The Welsh Conservatives say a return to grammar school-style education in Wales is needed to boost standards.
Under their proposals, children would be assessed at the age of 14 and encouraged to follow either academic or vocational studies.
The idea has been criticised by opponents for turning the clock back to a divisive and discredited system.
David Evans, Secretary of the National Union of Teachers (NUT) Cymru, said they back the comprehensive schools system fully.
He said "it suits us - its suits the people of Wales - it suits the children of Wales."
The last grammar school in Wales closed in 1988, but the Welsh Conservatives are calling for a return to the grammar system.
Myles Blood is 18 and from Cardiff. He is a catering trainee with ACT Training. He says he stayed in school to do his AS-levels, but wishes he had gone down the vocational route earlier.
He told our Political Editor Adrian Masters "if I started this at 14, I think I'd be a year into a job, and a professional demi-chef."
The Welsh Conservatives have proposed a streaming system in Welsh secondary schools, where pupils are separated between academic and vocational streams at age 14.
The National Association of Head Teachers (NAHT) Cymru says it is concerned that the Welsh Conservatives' proposals for a return to a grammar school system "raise more questions than they answer."
The Welsh Conservatives have proposed a return to a grammar school system in Wales, saying it would raise standards.
The party wants pupils to be separated into two streams - academic and vocational - at the age of 14.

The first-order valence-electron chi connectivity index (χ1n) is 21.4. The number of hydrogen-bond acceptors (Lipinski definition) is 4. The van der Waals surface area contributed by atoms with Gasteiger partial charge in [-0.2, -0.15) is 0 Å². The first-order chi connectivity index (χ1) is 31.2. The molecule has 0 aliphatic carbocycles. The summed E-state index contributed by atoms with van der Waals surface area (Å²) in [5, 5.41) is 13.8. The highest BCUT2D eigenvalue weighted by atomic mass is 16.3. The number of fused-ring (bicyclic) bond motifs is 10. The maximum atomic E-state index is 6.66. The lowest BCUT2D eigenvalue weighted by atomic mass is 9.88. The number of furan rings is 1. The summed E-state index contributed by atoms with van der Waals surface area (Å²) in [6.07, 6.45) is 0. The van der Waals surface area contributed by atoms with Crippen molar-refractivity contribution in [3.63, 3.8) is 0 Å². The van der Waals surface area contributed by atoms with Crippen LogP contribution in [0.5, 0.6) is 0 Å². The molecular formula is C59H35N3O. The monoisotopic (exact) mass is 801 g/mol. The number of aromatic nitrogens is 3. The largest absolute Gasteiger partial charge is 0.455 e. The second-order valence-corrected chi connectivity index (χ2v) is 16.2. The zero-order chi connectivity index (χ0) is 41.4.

There are no grammar schools left in Wales, but 164 in England.
What do you think about the proposals? Would they raise standards, and help make pupils fit for the workplace, as the Welsh Conservatives have said? Or would they be divisive, and a backwards step, as critics have said?
The Welsh Government says it will "not be returning to divisive grammar schools".
It says education standards in Wales have not dropped since devolution - and it is focusing on breaking the link between poverty and low attainment.
Welsh Conservative leader Andrew RT Davies denies that dividing pupils into academic and vocational streams at the age of 14 would straitjacket students.
Welsh Welsh Conservative leader Andrew RT Davies explains to our Political Editor Adrian Masters what their new policy means.
He says the 11-plus is "divisive", and instead "14 is a far better time to make choices - and I use the word choices, rather than selection - so that people when they come out of school, have the qualifications that are fit for the 21st century."
The Welsh Conservatives have proposed a return to a grammar school-style system, where pupils are separated into two streams - academic and vocational - at the age of 14.
The Welsh Liberal Democrats say proposals, from the Welsh Conservatives, to reintroduce elements of the grammar school system here would just "see children cast aside when they're 14", rather than 11.
Aled Roberts says creating more grammar schools would "extend the attainment gap between pupils from affluent and less affluent backgrounds".
The Welsh Government Education Minister said "I thought someone was pulling my leg" in response to the Welsh Conservatives' call for a return to a grammar school system here.
Huw Lewis described the policy as "muddled" and "back to the future" on Twitter.